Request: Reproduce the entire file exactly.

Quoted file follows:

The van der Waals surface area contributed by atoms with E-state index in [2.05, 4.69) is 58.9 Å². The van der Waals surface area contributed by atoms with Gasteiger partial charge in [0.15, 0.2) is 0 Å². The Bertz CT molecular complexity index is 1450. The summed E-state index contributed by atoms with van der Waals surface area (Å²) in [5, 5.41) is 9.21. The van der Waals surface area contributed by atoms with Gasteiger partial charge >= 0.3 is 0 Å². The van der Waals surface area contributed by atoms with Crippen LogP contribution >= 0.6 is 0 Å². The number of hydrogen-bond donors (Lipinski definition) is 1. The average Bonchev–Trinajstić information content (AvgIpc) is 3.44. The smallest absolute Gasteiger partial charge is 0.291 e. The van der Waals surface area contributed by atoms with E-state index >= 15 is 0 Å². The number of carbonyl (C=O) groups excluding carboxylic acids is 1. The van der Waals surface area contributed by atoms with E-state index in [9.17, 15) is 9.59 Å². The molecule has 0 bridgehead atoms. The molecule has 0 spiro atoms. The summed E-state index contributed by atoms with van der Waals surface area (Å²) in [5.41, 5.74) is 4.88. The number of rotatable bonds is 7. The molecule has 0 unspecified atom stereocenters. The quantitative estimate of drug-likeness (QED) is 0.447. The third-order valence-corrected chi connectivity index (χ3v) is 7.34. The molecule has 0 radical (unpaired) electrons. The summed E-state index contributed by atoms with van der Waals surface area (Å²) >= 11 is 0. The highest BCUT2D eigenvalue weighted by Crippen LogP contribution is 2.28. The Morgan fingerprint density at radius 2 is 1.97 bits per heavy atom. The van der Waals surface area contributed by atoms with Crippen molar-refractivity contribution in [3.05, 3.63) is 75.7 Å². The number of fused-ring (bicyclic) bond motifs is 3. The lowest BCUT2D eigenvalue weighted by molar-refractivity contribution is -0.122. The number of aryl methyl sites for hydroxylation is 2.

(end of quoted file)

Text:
The van der Waals surface area contributed by atoms with E-state index in [2.05, 4.69) is 58.9 Å². The van der Waals surface area contributed by atoms with Gasteiger partial charge in [0.15, 0.2) is 0 Å². The Bertz CT molecular complexity index is 1450. The summed E-state index contributed by atoms with van der Waals surface area (Å²) in [5, 5.41) is 9.21. The van der Waals surface area contributed by atoms with Gasteiger partial charge >= 0.3 is 0 Å². The van der Waals surface area contributed by atoms with Crippen LogP contribution >= 0.6 is 0 Å². The number of hydrogen-bond donors (Lipinski definition) is 1. The average Bonchev–Trinajstić information content (AvgIpc) is 3.44. The smallest absolute Gasteiger partial charge is 0.291 e. The van der Waals surface area contributed by atoms with E-state index >= 15 is 0 Å². The number of carbonyl (C=O) groups excluding carboxylic acids is 1. The van der Waals surface area contributed by atoms with E-state index in [9.17, 15) is 9.59 Å². The molecule has 0 bridgehead atoms. The molecule has 0 spiro atoms. The summed E-state index contributed by atoms with van der Waals surface area (Å²) in [5.41, 5.74) is 4.88. The number of rotatable bonds is 7. The molecule has 0 unspecified atom stereocenters. The quantitative estimate of drug-likeness (QED) is 0.447. The third-order valence-corrected chi connectivity index (χ3v) is 7.34. The molecule has 0 radical (unpaired) electrons. The summed E-state index contributed by atoms with van der Waals surface area (Å²) >= 11 is 0. The highest BCUT2D eigenvalue weighted by Crippen LogP contribution is 2.28. The Morgan fingerprint density at radius 2 is 1.97 bits per heavy atom. The van der Waals surface area contributed by atoms with Crippen molar-refractivity contribution in [3.05, 3.63) is 75.7 Å². The number of fused-ring (bicyclic) bond motifs is 3. The lowest BCUT2D eigenvalue weighted by molar-refractivity contribution is -0.122. The number of aryl methyl sites for hydroxylation is 2.